Burke’s debut memoir follows the author’s childhood and his mother’s entrapment in a life of neglect and abuse.
Burke begins with a loving portrait of his mother, Verma, in the 1930s: a farm girl from Colorado whose feminist ideals and hopes for love imploded when she fell for Burke’s father. Verma forced Bill Burke, a pugnacious blue-collar Lothario, to commit to her when she learned that she was pregnant with his child. His response was caustic: “Fuck you and fuck this family shit,” and it forecast his attitude toward her for the remainder of her life. Though Burke tries to focus the lens on Verma and her descent into alcoholism, it’s often his own memories that haunt the reader. As a child, he waited in his family’s hillside shack well past midnight, making a game of guessing whether distant headlights were from his parents’ car. The bleak account is offset with a spirited narrative and a few laugh-out-loud moments. For example, Burke narrowly avoids an anal probe during a visit to the doctor after he’s stuffed toilet paper in his ears to drown out his parents’ fighting. His honesty about his complicity in his mother’s neglect, though occasionally self-indulgent, is unapologetically sentimental. Unfortunately, Burke ends the book with a lack of clear purpose. In the remaining chapters, we’re given an account of his sexual exploits in college and his staunch faithfulness once married, a somewhat self-congratulatory glimpse into how he’s raised his own family, and an argument championing atheism, which cites his mother’s plight as evidence against the existence of God. While the final chapters are haphazard and perhaps unnecessary, they don’t undermine Burke’s skilled writing and his ability to render complex lives.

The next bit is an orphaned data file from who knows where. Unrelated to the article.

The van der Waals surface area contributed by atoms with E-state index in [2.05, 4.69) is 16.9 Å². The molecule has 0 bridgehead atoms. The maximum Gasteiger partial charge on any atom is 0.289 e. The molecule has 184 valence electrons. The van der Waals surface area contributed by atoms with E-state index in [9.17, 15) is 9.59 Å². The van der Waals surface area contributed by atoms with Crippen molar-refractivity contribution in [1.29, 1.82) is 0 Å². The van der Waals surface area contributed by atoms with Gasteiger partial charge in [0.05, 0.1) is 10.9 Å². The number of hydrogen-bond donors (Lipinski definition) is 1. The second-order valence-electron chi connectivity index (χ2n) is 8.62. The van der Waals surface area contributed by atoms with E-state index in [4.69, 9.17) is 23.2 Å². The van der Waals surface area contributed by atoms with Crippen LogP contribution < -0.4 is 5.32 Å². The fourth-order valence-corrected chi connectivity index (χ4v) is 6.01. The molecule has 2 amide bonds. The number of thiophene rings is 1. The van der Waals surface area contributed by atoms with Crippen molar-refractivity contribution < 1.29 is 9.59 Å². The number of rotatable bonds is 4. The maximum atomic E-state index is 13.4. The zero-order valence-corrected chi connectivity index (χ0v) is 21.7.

Despite its scattershot ending, an arresting, devastating portrait of a tragic family.